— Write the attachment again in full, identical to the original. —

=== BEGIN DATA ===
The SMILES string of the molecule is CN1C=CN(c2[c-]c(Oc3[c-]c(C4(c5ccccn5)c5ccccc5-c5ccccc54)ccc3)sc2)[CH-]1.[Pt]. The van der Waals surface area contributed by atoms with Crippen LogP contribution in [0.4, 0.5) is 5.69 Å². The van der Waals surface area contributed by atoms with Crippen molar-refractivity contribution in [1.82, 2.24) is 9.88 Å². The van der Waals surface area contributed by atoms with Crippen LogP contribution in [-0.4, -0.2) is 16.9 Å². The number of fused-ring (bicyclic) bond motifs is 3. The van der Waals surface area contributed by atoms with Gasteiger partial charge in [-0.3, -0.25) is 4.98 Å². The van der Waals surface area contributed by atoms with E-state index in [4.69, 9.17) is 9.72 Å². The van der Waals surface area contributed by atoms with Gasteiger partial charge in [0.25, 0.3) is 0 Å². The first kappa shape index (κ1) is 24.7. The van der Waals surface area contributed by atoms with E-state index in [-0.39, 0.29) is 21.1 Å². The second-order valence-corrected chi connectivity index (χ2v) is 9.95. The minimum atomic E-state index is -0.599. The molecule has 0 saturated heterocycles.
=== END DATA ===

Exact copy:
The SMILES string of the molecule is CN1C=CN(c2[c-]c(Oc3[c-]c(C4(c5ccccn5)c5ccccc5-c5ccccc54)ccc3)sc2)[CH-]1.[Pt]. The van der Waals surface area contributed by atoms with Crippen LogP contribution in [0.4, 0.5) is 5.69 Å². The van der Waals surface area contributed by atoms with Crippen molar-refractivity contribution in [1.82, 2.24) is 9.88 Å². The van der Waals surface area contributed by atoms with Crippen LogP contribution in [-0.4, -0.2) is 16.9 Å². The number of fused-ring (bicyclic) bond motifs is 3. The van der Waals surface area contributed by atoms with Gasteiger partial charge in [-0.3, -0.25) is 4.98 Å². The van der Waals surface area contributed by atoms with E-state index in [4.69, 9.17) is 9.72 Å². The van der Waals surface area contributed by atoms with Gasteiger partial charge in [0.25, 0.3) is 0 Å². The first kappa shape index (κ1) is 24.7. The van der Waals surface area contributed by atoms with E-state index in [-0.39, 0.29) is 21.1 Å². The second-order valence-corrected chi connectivity index (χ2v) is 9.95. The minimum atomic E-state index is -0.599. The molecule has 0 saturated heterocycles.